IRA Beneficiary Designations

It is important to pass your IRA assets onto your heirs with appropriate IRA beneficiary designation to avoid unnecessary income taxes. When you open a traditional IRA you are required to complete and sign a beneficiary designation form naming the beneficiary or beneficiaries of your IRA. Each company handing IRAs will have its own beneficiary designation form, and some of these forms can be quite confusing. How you fill out your IRA beneficiary designation form is a vital component in your estate plan. It cannot be over-emphasized how extremely important it is to correctly fill out your beneficiary designation forms to avoid unintended income tax consequences.

Following are answers to common questions regarding IRA beneficiary designations for married individuals with children and who have a revocable “living” trust as part of their estate plan.

1) Should I name my revocable trust as the beneficiary of my IRA?

This is usually not a good idea if you leave a surviving spouse at your death. Upon your death the distribution options are limited if you name your revocable trust as the primary beneficiary instead of naming your spouse. Designating your spouse as the beneficiary and keeping the IRA out of the trust enables your spouse to roll the proceeds of the inherited IRA over to the his or her own IRA upon your death. Also, naming your spouse as the primary beneficiary gives them more options for deferring the income tax on the distributions receivable by them.

2) If I designate my spouse as my primary IRA beneficiary, what is the difference between naming my trust for my children as the contingent beneficiary or naming my  children directly as contingent beneficiaries?

Naming Trust as Contingent Beneficiary: If your spouse predeceases you and your then irrevocable trust is the contingent beneficiary, each of your children will have to take their distributions over the life expectancy of your oldest child. This means that your youngest child will not get the longest possible period of time over which to take (and pay income tax on) his or her distributions. This may not be the best solution if you have a sizable IRA and there is a great disparity in age between your youngest and oldest child.

Naming  Children Directly as Contingent Beneficiaries: If your spouse predeceases you and your children are the named contingent beneficiaries, each child can take a distribution over their own life expectancy.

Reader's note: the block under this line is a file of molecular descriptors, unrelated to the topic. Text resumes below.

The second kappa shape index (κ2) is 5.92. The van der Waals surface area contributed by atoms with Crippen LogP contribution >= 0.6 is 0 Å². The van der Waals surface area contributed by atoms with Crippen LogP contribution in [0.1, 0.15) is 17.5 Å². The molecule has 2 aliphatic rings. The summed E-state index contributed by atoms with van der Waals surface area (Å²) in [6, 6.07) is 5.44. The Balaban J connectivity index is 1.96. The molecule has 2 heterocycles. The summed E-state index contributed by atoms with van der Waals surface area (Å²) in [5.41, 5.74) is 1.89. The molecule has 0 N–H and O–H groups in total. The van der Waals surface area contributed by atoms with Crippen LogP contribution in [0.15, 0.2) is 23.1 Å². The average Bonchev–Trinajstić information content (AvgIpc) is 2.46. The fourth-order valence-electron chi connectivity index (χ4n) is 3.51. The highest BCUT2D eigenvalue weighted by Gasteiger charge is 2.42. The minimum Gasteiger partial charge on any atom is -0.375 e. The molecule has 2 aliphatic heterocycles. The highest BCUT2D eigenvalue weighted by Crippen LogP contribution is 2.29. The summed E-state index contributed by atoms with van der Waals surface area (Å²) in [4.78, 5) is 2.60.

IMPORTANT NOTE: If you name your children directly as the contingent beneficiaries, care should be taken to determine what happens if one of them dies before you leaving children of their own —  your grandchildren. Unless you specify otherwise, the beneficiary designation forms of most IRA providers specify that your deceased child’s share will not go to your grandchildren; instead your deceased child’s intended share will go to your surviving children.

Suggested action regarding your IRA beneficiary designations:

▸    Contact your IRA provider and request a copy of the beneficiary form signed by you. Do not accept verbal information. Tell them you want a copy of the original beneficiary designation form signed by you that is on file with their company. Also tell them you want a blank copy of their form in case you choose to update your IRA beneficiary designations.

▸    When you receive the copy of your signed beneficiary designation form, review it to be certain the named beneficiaries are exactly those persons you want to receive your IRA assets upon your death.

▸    Contact a knowledgeable attorney if you have any questions concerning the tax implications of your beneficiary designations.

▸    If you fill out a new IRA beneficiary form, send the updated form back to the company – but only after making copies of your updated form for your files. Also provide copies of your updated form to your attorney, your accountant, and your financial adviser. You should also request that your IRA provider provide you with a confirmation notice that your updated form is now on file with them.

Paul J. Dunn, Attorney at Law
Arizona Estate & Trust Law, Plc
379 Summit Pointe Drive
Prescott, AZ 86303
(928) 778-1988

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